As the dozens of emails in our inbox from every single company we’ve ever interacted with keep reminding us, these are unprecedented/uncertain/trying times. Seriously though, we are living through a global pandemic – an enduring worldwide crisis and natural disaster – and everything about what normal life used to look like has been upended. We’re simultaneously going through this together, yet isolated as we shelter in place, and each of us are experiencing unique challenges as we make the best of the cards we have been dealt. Perhaps you may benefit from taking a moment right now to give yourself patience and grace, to be okay with operating in survival mode, and to compassionately reorient yourself to self-care.
Naturally, I want to talk about self-care in the form of sleep.
Two main features of our shared experience during these times seem to be: 1) heightened stress/anxiety (about the virus, about loved ones getting sick, about economic impacts) and 2) a disruption to our normal routines (work, daily schedules, family life, recreation). Both increased stress/anxiety and disrupted routine can trigger acute, or short-term, problems with sleep, regardless of whether you have a history of sleep problems. Indeed, #cantsleep has been trending worldwide,1 and I’ve been hearing from my clients, coworkers, and friends that their sleep has taken a nose-dive recently.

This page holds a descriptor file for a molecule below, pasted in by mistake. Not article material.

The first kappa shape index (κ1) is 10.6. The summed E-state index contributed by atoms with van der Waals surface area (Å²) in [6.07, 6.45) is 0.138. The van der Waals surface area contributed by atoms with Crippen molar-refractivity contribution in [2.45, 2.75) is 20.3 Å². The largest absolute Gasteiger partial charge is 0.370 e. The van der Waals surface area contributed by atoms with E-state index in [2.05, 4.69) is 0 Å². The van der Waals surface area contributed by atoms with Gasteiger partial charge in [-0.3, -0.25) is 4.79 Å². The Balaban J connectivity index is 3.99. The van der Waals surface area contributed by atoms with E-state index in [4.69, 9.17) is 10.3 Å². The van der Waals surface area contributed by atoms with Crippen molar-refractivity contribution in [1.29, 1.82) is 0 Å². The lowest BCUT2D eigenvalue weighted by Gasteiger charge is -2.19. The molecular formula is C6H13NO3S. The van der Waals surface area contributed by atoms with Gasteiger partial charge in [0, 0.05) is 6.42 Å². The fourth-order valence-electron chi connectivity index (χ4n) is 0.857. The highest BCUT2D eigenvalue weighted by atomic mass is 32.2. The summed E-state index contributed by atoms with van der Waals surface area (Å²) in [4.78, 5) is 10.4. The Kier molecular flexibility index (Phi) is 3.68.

Unfortunately, this comes at a time when getting good sleep is especially important for our health and well-being. Particularly relevant, sleep is linked to boosting the immune system, which reduces the risk of infection and helps to fight sickness more effectively. Also, sleep helps to better regulate mood and mental health – critical during this time when we are socially isolated, more stressed, and less able to engage in our normal coping activities. I want to encourage you to approach your sleep as an essential form of self-care to help you through these times.
1. Maintain a consistent sleep/wake schedule
This is probably the most important recommendation, but also probably the one you’ve heard the most, making you likely to tune out. Hear me out: this is a critical part of training the circadian rhythm, which is your internal 24-hour clock, to better regulate the timing of your sleep/wake cycles. You’ll want to generally stick to a consistent bedtime and wake-up time, even on the weekends. You don’t necessarily need to be overly strict or rigid about the exact times (unless you’re trying to do sleep training), but try to decrease any large variance on your bedtimes and wake-up times as best as you can.